Ban outdoor smoking

Dear Editor:I am a Downey resident, LAUSD teacher, and mother of three, and I am concerned about secondhand smoke in places where children and families go to spend time together in Downey. I am mainly concerned with smoking in Downey parks and public events, like the summer concerts. I have three active children that love going to the parks and local events, but at times I limit myself from taking them there because one of my children is asthmatic. I am hopeful that we can adopt a policy to make our community parks and public events free from the influence of tobacco use. I strongly believe that we need to protect residents, children and our entire community from the harms of secondhand smoke. I believe that the majority of residents in the city favor having tobacco free parks. Even a survey conducted by the L.A. County Public Health Department showed that 81 percent of Downey residents support smoke-free parks, and 82 percent support smoke-free public events. Exposing children to secondhand smoke and cigarette litter should be a thing of the past. We should be able to enjoy our great public spaces to their full potential, without fear of exposure to a class-A carcinogen. While the health risks from secondhand smoke outdoors are not as great as those from smoke indoors, they are real and substantial. Secondhand smoke levels within three feet of a smoker outdoors can be as high as those indoors. Walking behind a smoker on the sidewalk, passing smokers outside a bar or being in a building where cigarette smoke drifts in from the street can make a person feel ill. The problem is greater for the tender lungs of children and those with respiratory conditions like asthma and emphysema. Outdoor smoking still can be stifling and unpleasant, in shelters, on benches and in eating areas, and the butts have to go somewhere. All too often, that means they're tossed on the ground, a common sight in public areas like parks. Cigarette butts are toxic and slow to decompose. They do not belong in parks where children play. Finally, I feel that if more parks were smoke-free, people would be more likely to use them. A park and a city-sponsored event should be places where children are safe to breathe fresh air. Our children should have the right to play in parks that are smoke free and clean. -- Claudia Silva, Downey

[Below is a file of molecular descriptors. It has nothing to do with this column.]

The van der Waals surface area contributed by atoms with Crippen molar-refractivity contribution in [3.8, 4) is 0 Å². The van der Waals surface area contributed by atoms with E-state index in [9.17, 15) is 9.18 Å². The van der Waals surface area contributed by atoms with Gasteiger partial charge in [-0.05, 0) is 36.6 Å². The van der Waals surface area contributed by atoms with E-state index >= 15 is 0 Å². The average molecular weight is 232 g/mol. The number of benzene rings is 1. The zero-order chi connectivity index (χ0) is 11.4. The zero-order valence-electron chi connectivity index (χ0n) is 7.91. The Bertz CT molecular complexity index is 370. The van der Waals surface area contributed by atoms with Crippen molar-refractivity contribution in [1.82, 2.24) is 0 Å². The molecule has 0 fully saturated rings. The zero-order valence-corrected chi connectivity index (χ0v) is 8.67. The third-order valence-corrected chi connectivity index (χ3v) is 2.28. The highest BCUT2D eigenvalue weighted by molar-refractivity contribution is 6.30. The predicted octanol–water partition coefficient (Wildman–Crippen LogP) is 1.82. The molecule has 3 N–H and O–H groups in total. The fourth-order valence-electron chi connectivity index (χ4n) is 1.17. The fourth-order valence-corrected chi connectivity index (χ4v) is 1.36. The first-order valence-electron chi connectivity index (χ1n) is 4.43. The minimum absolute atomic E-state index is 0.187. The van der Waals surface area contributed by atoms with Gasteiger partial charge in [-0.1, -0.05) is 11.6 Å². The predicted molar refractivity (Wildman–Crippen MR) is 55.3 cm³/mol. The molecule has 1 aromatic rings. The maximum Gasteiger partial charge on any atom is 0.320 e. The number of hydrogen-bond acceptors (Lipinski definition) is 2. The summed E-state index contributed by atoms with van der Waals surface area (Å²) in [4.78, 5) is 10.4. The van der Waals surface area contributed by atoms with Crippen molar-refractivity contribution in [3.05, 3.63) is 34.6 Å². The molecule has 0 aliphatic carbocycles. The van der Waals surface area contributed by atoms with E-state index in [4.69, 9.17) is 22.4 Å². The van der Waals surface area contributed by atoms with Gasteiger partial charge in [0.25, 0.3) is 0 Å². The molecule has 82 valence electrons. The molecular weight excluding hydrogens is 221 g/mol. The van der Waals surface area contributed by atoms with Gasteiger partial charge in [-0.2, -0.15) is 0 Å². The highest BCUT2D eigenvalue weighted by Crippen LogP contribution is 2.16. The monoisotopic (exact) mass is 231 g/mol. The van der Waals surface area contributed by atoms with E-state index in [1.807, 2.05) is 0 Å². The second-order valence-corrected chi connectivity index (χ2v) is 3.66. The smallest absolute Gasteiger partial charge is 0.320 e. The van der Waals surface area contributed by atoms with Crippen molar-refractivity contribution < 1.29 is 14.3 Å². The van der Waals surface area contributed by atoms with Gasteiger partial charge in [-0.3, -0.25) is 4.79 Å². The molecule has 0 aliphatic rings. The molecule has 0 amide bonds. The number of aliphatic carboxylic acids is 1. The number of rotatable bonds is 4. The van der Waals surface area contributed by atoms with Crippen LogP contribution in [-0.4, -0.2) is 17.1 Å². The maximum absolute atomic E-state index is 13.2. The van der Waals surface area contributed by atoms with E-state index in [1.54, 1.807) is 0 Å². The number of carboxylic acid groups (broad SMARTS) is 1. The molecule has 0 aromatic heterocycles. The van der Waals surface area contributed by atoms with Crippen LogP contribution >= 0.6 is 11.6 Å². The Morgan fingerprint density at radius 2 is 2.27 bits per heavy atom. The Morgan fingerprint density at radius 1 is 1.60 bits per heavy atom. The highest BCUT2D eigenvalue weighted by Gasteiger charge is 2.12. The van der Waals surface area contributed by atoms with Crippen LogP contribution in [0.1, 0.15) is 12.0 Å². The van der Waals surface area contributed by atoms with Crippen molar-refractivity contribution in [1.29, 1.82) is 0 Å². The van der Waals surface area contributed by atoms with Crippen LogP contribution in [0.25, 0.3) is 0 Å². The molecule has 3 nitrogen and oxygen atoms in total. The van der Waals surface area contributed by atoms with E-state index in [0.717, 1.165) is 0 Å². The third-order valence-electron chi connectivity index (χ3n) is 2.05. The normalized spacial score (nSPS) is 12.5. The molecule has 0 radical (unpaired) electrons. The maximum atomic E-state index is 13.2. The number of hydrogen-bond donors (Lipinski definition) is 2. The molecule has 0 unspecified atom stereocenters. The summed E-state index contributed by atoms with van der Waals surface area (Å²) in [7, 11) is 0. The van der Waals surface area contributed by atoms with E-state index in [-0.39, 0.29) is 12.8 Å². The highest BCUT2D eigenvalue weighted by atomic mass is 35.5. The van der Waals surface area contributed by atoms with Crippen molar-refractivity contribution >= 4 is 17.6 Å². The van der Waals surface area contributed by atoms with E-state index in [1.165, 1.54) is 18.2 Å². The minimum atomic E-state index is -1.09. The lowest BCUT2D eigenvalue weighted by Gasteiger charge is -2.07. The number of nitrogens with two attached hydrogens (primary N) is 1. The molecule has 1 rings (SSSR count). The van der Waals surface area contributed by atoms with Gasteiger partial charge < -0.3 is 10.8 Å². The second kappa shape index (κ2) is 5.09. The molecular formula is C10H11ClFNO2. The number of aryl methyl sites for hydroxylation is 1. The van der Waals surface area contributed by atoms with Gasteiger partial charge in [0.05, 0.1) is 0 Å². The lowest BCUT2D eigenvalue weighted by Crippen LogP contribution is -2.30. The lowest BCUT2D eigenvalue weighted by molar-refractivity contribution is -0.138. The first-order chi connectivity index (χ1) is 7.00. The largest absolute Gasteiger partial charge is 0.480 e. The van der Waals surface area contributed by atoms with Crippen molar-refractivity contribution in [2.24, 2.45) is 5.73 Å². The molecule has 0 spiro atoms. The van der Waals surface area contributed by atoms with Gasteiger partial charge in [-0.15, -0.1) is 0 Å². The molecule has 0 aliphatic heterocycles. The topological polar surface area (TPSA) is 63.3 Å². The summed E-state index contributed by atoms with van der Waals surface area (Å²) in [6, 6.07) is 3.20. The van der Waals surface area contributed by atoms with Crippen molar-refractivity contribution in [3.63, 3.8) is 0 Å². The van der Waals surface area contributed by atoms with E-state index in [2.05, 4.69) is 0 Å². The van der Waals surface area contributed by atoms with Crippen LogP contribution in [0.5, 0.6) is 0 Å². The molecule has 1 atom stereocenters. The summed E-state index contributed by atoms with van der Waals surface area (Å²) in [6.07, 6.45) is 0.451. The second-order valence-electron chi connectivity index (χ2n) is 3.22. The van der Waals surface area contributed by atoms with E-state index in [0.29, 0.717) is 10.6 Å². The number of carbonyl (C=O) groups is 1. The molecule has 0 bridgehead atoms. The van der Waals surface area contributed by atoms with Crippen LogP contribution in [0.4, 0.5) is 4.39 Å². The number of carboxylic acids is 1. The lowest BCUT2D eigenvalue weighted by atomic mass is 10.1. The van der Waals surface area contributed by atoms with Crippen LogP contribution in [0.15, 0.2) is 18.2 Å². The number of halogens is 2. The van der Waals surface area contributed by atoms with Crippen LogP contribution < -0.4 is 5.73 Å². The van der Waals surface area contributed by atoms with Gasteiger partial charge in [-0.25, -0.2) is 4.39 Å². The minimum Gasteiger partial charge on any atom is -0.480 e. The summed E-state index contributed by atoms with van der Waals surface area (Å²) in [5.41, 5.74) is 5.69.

********** Published: October 20, 2011 - Volume 10 - Issue 27